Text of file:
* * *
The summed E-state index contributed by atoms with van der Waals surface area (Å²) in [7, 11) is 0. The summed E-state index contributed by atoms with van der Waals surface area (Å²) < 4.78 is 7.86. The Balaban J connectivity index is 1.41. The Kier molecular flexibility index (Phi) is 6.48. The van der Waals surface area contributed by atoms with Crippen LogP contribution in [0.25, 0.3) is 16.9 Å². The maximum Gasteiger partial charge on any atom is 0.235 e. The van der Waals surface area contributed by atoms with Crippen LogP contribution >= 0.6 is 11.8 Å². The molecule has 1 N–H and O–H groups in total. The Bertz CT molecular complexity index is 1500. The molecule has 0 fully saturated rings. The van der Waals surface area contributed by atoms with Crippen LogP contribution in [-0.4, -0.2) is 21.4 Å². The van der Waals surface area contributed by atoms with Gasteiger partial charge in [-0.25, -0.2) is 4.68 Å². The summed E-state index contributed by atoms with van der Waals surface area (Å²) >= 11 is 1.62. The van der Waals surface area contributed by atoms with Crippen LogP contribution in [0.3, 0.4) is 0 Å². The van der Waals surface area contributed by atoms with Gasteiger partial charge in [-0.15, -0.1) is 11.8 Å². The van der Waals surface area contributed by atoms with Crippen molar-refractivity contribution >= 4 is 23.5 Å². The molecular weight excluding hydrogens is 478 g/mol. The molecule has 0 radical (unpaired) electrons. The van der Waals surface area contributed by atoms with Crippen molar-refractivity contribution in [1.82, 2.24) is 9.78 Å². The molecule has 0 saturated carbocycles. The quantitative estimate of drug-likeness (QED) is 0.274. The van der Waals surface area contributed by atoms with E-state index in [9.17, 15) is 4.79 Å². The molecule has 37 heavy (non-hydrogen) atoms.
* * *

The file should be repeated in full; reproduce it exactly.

The summed E-state index contributed by atoms with van der Waals surface area (Å²) in [7, 11) is 0. The summed E-state index contributed by atoms with van der Waals surface area (Å²) < 4.78 is 7.86. The Balaban J connectivity index is 1.41. The Kier molecular flexibility index (Phi) is 6.48. The van der Waals surface area contributed by atoms with Crippen LogP contribution in [0.25, 0.3) is 16.9 Å². The maximum Gasteiger partial charge on any atom is 0.235 e. The van der Waals surface area contributed by atoms with Crippen LogP contribution >= 0.6 is 11.8 Å². The molecule has 1 N–H and O–H groups in total. The Bertz CT molecular complexity index is 1500. The molecule has 0 fully saturated rings. The van der Waals surface area contributed by atoms with Crippen LogP contribution in [-0.4, -0.2) is 21.4 Å². The van der Waals surface area contributed by atoms with Gasteiger partial charge in [-0.25, -0.2) is 4.68 Å². The summed E-state index contributed by atoms with van der Waals surface area (Å²) >= 11 is 1.62. The van der Waals surface area contributed by atoms with Crippen LogP contribution in [0.3, 0.4) is 0 Å². The van der Waals surface area contributed by atoms with Gasteiger partial charge in [-0.15, -0.1) is 11.8 Å². The van der Waals surface area contributed by atoms with Crippen molar-refractivity contribution >= 4 is 23.5 Å². The molecular weight excluding hydrogens is 478 g/mol. The molecule has 0 radical (unpaired) electrons. The van der Waals surface area contributed by atoms with Crippen molar-refractivity contribution in [1.82, 2.24) is 9.78 Å². The molecule has 0 saturated carbocycles. The quantitative estimate of drug-likeness (QED) is 0.274. The van der Waals surface area contributed by atoms with E-state index in [9.17, 15) is 4.79 Å². The molecule has 37 heavy (non-hydrogen) atoms.